After I moved out on my own, I would still find myself at home, sitting across from my mother several times a week, catching up over coffee. (Despite her lack of culinary skill, she made a fabulous cup of coffee.)
One August night when I was 21, I was headed out of my apartment to meet friends, when my landline rang. It was a former neighbor, who still lived half a mile behind our family home and shared the first part of our driveway. His voice was solemn.
“I don’t know how to tell you this,” he said, “but your mother has been taken away in an ambulance. She’s going to St. Joseph’s Hospital. I’m so sorry.”
I slammed the phone down and bolted out the door. I don’t remember driving to the hospital, but I remember my hands gripping the steering wheel so hard, my joints hurt. I arrived at the emergency entrance just in time to see paramedics opening the back of the ambulance. I saw her hair, the salt-and-pepper look she decided to keep, with long layers that she thought made her look hip for her age. I saw the oxygen mask, tubes, and hands reaching all around her. I saw her more clearly than I ever had.
My sister and brother were already in the emergency room, standing against a wall, looking completely lost. Before I could put my arms around them, a hand touched my shoulder. A doctor softly informed us that our mother had died of a heart attack.
That was 1993. In the three decades since then, I have had to learn, as so many women do, how to be a motherless child, even though I am an adult. I still want to call her when something important happens in my life, or to hear a message in that sunny voice saying, “Hi honey, it’s Mom. I’m thinking about you today. I want to hear about the new job. I’m sure you were amazing. Call me when you can. Love you, bye.”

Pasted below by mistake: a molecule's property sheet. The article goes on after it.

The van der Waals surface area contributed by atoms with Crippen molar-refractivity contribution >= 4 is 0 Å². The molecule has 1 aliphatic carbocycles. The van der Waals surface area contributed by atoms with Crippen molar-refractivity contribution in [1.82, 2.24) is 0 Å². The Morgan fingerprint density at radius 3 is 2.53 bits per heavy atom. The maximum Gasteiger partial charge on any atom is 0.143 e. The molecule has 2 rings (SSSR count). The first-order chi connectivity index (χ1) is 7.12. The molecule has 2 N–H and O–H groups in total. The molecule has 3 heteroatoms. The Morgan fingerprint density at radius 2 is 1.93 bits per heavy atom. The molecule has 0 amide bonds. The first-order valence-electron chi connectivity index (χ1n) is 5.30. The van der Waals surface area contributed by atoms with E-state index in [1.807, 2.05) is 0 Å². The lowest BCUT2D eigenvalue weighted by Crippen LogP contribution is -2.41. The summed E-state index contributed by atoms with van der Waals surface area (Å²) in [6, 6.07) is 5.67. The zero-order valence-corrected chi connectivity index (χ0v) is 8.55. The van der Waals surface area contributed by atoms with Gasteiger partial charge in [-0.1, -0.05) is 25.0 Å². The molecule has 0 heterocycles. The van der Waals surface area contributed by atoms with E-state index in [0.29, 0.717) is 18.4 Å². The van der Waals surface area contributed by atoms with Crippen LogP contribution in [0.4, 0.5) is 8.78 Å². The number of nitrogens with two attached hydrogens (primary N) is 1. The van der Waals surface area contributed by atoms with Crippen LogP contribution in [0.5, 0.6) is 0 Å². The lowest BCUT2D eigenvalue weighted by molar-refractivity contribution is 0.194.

I am a deeper human being for the life and loss of my mother, a more certain woman because of her existence, because of the time we spent in that kitchen. The depth of her guidance formed my values, opinions, and decision-making abilities.
I also make the best chocolate chip cookies. I am known for this skill among family and friends. When they ask how I do it. I say, “It’s a mother-daughter thing.” Whenever I make a batch, I fix a fresh, fabulous cup of coffee, eat a warm cookie right out of the oven, and remember the amazing talks with my mom. The recipe has changed over the years, but for the sake of nostalgia, here’s the one this little girl made with her superhero.
Jamee Damron-Larsen is a comedian/writer/acting coach who lives in Los Angeles, California, with her husband and golden retriever. She coaches and speaks with her own raw, funny take about life after loss, and has begun writing a book about losing her mother as a young woman. She can be found at www.jlcoachchat.com, Instagram, LinkedIn, and Backstage.
Chocolate Chip Cookies
6 oz. (1 1/2 sticks) unsalted butter at room temperature
1 c. brown sugar, packed
1/4 c. white sugar
1 egg, lightly beaten
1 1/2 t. vanilla extract
2 c. sifted flour
1 t. baking soda
1/2 t. salt
6 oz. semi-sweet chocolate chips
1/2 c. chopped nuts (optional)
Preheat oven to 375 F.
In a bowl, stir the butter until creamy.
Slowly add the brown and white sugars, mixing until light and fluffy.
Add the egg and vanilla extract, mixing well.
Sift flour, baking soda, and salt together, and slowly mix in.
Stir in chocolate chips and optional nuts.
Drop by teaspoonfuls on a greased cookie sheet.
Bake 10 - 12 minutes, until golden brown.